A year ago I wrote about the rise of Edge Computing in this space. Since then a new record has been set for the most distant deployment of Edge Computing. The Mars Perseverance Rover and its sidekick drone helicopter Ingenuity operate in a semi-autonomous fashion, without real-time direct control from Earth. With signal latency measured in minutes instead of milliseconds, this new pair of interplanetary exploration robots make their own real-time decisions about flight path, landing sites, possible objects or locations worth studying, and more.
Mars is not the only off-world Edge Computing deployment. NASA is running a study with HP Enterprise on a new computer that will run artificial intelligence (AI) routines on the International Space Station. The goal is to make real-time insights a reality for the crew.
As a refresher, Edge Computing is a distributed computing architecture that locates computation as close as possible to remote data sources. If you make high-pressure equipment that operates in a dangerous setting, responding to leaks or pressure drops needs to happen immediately.
Immediacy is the goal, which we refer to in practice as real-time data use. Using the data where it is created, without a round-trip to the HPC mothership makes it possible to gain consistency across a dispersed ecosystem. Such data is often time-sensitive and volatile. If you can process it immediately, the information is much more valuable. If a pedestrian is about to step in front of a self-driving car, every millisecond counts.
Here’s one way the split of computation is shaping up for manufacturing and operations: local or Cloud resources for training, optimization, and analysis; Edge resources for real-time operations. Autonomous vehicles generate terabytes of data daily. Processing that much data is a challenge no matter where it is accomplished; splitting it between Edge and Cloud uses the best of both environments. One researcher calls this split “the virtuous cycle for autonomous applications.”
Behind this bifurcated form of computation is a phenomenon data scientists are starting to call “data gravity.”
Products with heavy computational requirements — like autonomous vehicles — act as a “gravitational force” drawing services, applications, and data in a fashion analogous to a planet drawing everything toward its center.
Matt Trifiro is CMO at Vapor IO, a company working on what they call the Kinetic Edge, a wide-scale network for solving Edge computing issues. It takes a month to send a petabyte on today’s Internet, Trifiro notes. Data gravity is when the application to process the data is sent to the data source — an inversion of how things have been operating. “There is no one Edge,” Trifiro says. “You must be able to access the Edge everywhere as one common set of infrastructure, [one in which] companies bring their technology to the common infrastructure.”
As such new computational schemes roll out in manufacturing there are going to be bumps in the road. Operational Technology teams in the factory are device-oriented; the Information Technology people in the office are the priesthood of central processing. To succeed, OT and IT teams must come together and establish a single digital workflow. To borrow a key phrase from technology adoption guru Geoffrey Moore, they have to cross the chasm to find success.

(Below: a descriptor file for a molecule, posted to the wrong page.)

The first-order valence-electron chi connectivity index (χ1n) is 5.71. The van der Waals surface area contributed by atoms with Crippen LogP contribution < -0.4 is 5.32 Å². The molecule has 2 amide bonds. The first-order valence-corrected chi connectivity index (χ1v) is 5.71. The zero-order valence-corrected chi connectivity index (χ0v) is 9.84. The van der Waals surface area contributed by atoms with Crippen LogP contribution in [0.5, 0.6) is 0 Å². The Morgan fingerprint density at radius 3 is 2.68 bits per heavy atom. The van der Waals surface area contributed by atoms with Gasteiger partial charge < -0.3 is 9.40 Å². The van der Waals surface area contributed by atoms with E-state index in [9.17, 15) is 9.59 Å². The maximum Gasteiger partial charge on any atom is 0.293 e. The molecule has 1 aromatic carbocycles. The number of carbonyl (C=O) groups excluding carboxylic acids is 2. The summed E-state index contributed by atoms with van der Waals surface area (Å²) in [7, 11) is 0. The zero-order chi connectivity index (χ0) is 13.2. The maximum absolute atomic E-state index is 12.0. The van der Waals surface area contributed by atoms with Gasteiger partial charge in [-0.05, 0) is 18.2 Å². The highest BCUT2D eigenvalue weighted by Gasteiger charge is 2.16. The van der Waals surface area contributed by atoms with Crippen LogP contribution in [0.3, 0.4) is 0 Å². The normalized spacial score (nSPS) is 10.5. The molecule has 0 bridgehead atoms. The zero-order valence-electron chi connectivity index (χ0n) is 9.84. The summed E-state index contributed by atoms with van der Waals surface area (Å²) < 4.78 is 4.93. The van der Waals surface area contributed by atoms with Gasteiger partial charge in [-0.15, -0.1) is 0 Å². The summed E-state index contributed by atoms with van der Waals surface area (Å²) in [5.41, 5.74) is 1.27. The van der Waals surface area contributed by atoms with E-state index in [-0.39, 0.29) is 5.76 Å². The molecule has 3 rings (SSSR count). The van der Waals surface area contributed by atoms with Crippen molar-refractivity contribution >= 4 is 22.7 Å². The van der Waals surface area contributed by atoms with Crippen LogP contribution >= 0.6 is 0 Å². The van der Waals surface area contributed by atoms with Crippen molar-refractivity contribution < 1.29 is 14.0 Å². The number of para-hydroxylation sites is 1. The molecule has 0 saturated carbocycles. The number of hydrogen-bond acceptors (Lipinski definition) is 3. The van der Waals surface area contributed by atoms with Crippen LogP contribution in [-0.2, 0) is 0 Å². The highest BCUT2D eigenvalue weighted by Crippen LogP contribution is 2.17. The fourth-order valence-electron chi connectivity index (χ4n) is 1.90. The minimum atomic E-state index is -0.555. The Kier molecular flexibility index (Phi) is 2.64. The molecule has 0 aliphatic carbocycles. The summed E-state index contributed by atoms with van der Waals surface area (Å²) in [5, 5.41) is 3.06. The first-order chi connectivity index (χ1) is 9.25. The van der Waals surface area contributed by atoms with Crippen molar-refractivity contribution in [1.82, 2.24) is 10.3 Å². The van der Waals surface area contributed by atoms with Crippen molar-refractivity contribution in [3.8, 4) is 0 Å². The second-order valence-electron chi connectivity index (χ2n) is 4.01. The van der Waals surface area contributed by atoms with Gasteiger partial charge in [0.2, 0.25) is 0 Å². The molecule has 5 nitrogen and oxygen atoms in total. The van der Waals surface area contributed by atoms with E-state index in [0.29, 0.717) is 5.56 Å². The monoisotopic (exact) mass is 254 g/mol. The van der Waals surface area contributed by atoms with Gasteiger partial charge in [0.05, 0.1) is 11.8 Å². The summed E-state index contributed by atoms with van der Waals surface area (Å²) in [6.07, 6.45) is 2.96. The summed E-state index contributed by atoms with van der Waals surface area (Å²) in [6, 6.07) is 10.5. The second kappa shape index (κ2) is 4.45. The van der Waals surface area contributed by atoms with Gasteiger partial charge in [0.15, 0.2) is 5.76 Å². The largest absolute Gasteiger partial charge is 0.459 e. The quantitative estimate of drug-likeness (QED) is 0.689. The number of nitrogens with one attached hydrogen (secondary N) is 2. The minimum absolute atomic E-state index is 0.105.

Containers and Kubernetes
Two data technologies with a relatively short history are becoming key to this new form of computation, Containers and Kubernetes. Containers are small Virtual Machines, defined for a narrow set of requirements. A Container has its own file system and uses a share of a local CPU. It is decoupled from its underlying infrastructure, which makes it portable to Cloud and local distributions.
declarative configuration and device automation from Containers. Use together, Containers become agile hosts for deployment and use in remote Edge Computing environments. The Kubernetes side takes care of deployment issues, service discovery, load balancing, and storage management.
Don’t think of Containers and Kubernetes as a complete Platform as a Service system. It is more like a stack microcosm for the Edge, offering the pieces to build and deploy independent operations.
New opportunities on the Edge
As more Edge networks are deployed, new opportunities will follow. Michael DeNeffe is director of production development at AMD, and is keenly interested in what Edge Computing can do for manufacturing. “Virtual Reality and Augmented Reality in engineering workflows are awesome, but unless you are directly connected to the Cloud at high bandwidth it gets dicey.”
DeNeffe says the solution is using 5G networks to connect to the Edge. “Companies can now hire engineers in time zones all over the world. With Edge computing they can share data sets and take advantage of local capabilities. There is no need for centralized work.”
“When virtual reality first came out, we realized you needed a direct connection to a computer or an extremely fast network. Use cases broke down.” Now they are picking up, DeNeffe says, thanks to fast networking. Using the example of petroleum engineers onsite at a remote pipeline station, DeNeffe says, “If all they have is 5G, they can still put on a [VR] headset to do their reviews.”
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